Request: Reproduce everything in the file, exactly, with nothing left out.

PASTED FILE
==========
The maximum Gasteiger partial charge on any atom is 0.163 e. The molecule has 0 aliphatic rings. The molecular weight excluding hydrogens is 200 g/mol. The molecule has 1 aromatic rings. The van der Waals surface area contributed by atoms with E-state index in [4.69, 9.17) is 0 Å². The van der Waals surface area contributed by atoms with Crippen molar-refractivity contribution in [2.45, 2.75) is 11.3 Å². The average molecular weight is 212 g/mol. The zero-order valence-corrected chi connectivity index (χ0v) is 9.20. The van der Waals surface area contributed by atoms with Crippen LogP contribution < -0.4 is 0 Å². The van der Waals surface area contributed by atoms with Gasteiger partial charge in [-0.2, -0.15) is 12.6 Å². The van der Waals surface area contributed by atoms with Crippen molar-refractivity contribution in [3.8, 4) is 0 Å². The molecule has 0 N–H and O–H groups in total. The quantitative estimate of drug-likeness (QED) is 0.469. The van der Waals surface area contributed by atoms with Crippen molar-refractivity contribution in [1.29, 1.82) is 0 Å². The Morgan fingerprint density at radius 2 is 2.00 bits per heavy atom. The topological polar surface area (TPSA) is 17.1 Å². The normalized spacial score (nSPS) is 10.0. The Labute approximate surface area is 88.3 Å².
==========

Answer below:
The maximum Gasteiger partial charge on any atom is 0.163 e. The molecule has 0 aliphatic rings. The molecular weight excluding hydrogens is 200 g/mol. The molecule has 1 aromatic rings. The van der Waals surface area contributed by atoms with E-state index in [4.69, 9.17) is 0 Å². The van der Waals surface area contributed by atoms with Crippen molar-refractivity contribution in [2.45, 2.75) is 11.3 Å². The average molecular weight is 212 g/mol. The zero-order valence-corrected chi connectivity index (χ0v) is 9.20. The van der Waals surface area contributed by atoms with Crippen LogP contribution < -0.4 is 0 Å². The van der Waals surface area contributed by atoms with Gasteiger partial charge in [-0.2, -0.15) is 12.6 Å². The van der Waals surface area contributed by atoms with Crippen molar-refractivity contribution in [3.8, 4) is 0 Å². The molecule has 0 N–H and O–H groups in total. The quantitative estimate of drug-likeness (QED) is 0.469. The van der Waals surface area contributed by atoms with Crippen molar-refractivity contribution in [1.29, 1.82) is 0 Å². The Morgan fingerprint density at radius 2 is 2.00 bits per heavy atom. The topological polar surface area (TPSA) is 17.1 Å². The normalized spacial score (nSPS) is 10.0. The Labute approximate surface area is 88.3 Å².